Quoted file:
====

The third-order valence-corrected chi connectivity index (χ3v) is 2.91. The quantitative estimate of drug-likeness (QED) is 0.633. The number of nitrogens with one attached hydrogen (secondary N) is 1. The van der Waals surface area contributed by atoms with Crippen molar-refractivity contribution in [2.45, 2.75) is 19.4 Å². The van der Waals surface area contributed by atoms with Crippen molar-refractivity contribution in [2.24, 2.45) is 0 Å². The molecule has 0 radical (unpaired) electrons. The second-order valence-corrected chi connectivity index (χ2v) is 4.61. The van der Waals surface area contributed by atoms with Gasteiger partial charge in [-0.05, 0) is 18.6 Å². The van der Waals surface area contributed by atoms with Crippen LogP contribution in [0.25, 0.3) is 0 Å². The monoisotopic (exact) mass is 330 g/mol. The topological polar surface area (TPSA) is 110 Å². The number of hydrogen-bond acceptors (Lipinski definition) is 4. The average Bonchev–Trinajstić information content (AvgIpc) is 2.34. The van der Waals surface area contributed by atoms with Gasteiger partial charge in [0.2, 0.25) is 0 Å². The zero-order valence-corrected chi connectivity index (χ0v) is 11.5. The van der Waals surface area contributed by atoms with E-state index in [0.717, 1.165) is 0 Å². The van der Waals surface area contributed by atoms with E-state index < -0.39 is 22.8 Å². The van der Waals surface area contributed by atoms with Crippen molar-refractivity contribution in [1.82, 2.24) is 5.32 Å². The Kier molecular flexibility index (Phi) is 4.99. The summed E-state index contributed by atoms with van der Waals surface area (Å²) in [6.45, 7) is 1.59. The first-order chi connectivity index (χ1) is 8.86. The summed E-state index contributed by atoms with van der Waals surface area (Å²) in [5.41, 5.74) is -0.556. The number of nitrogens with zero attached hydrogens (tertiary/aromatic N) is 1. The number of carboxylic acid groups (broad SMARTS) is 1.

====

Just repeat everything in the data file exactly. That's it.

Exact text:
The third-order valence-corrected chi connectivity index (χ3v) is 2.91. The quantitative estimate of drug-likeness (QED) is 0.633. The number of nitrogens with one attached hydrogen (secondary N) is 1. The van der Waals surface area contributed by atoms with Crippen molar-refractivity contribution in [2.45, 2.75) is 19.4 Å². The van der Waals surface area contributed by atoms with Crippen molar-refractivity contribution in [2.24, 2.45) is 0 Å². The molecule has 0 radical (unpaired) electrons. The second-order valence-corrected chi connectivity index (χ2v) is 4.61. The van der Waals surface area contributed by atoms with Gasteiger partial charge in [-0.05, 0) is 18.6 Å². The van der Waals surface area contributed by atoms with Crippen LogP contribution in [0.25, 0.3) is 0 Å². The monoisotopic (exact) mass is 330 g/mol. The topological polar surface area (TPSA) is 110 Å². The number of hydrogen-bond acceptors (Lipinski definition) is 4. The average Bonchev–Trinajstić information content (AvgIpc) is 2.34. The van der Waals surface area contributed by atoms with Gasteiger partial charge in [0.2, 0.25) is 0 Å². The zero-order valence-corrected chi connectivity index (χ0v) is 11.5. The van der Waals surface area contributed by atoms with E-state index in [0.717, 1.165) is 0 Å². The van der Waals surface area contributed by atoms with E-state index < -0.39 is 22.8 Å². The van der Waals surface area contributed by atoms with Crippen molar-refractivity contribution in [1.82, 2.24) is 5.32 Å². The Kier molecular flexibility index (Phi) is 4.99. The summed E-state index contributed by atoms with van der Waals surface area (Å²) in [6.45, 7) is 1.59. The first-order chi connectivity index (χ1) is 8.86. The summed E-state index contributed by atoms with van der Waals surface area (Å²) in [5.41, 5.74) is -0.556. The number of nitrogens with zero attached hydrogens (tertiary/aromatic N) is 1. The number of carboxylic acid groups (broad SMARTS) is 1.